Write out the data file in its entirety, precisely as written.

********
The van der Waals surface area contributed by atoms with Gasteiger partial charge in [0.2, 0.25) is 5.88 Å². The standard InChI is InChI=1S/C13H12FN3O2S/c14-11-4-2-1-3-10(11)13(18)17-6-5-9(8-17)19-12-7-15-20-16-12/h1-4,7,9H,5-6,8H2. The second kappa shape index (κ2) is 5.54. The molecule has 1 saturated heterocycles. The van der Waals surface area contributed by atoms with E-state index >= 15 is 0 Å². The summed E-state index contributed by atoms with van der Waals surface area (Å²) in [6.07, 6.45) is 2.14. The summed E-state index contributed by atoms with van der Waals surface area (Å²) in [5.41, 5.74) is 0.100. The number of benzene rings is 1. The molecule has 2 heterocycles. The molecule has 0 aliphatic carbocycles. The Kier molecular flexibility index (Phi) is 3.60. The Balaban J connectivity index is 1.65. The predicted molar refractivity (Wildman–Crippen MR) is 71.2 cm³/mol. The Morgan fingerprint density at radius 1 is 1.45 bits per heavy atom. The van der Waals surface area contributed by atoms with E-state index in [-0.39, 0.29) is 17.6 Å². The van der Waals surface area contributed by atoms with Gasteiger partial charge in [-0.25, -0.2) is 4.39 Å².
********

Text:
The van der Waals surface area contributed by atoms with Gasteiger partial charge in [0.2, 0.25) is 5.88 Å². The standard InChI is InChI=1S/C13H12FN3O2S/c14-11-4-2-1-3-10(11)13(18)17-6-5-9(8-17)19-12-7-15-20-16-12/h1-4,7,9H,5-6,8H2. The second kappa shape index (κ2) is 5.54. The molecule has 1 saturated heterocycles. The van der Waals surface area contributed by atoms with E-state index >= 15 is 0 Å². The summed E-state index contributed by atoms with van der Waals surface area (Å²) in [6.07, 6.45) is 2.14. The summed E-state index contributed by atoms with van der Waals surface area (Å²) in [5.41, 5.74) is 0.100. The number of benzene rings is 1. The molecule has 2 heterocycles. The molecule has 0 aliphatic carbocycles. The Kier molecular flexibility index (Phi) is 3.60. The Balaban J connectivity index is 1.65. The predicted molar refractivity (Wildman–Crippen MR) is 71.2 cm³/mol. The Morgan fingerprint density at radius 1 is 1.45 bits per heavy atom. The van der Waals surface area contributed by atoms with E-state index in [-0.39, 0.29) is 17.6 Å². The van der Waals surface area contributed by atoms with Gasteiger partial charge in [-0.25, -0.2) is 4.39 Å².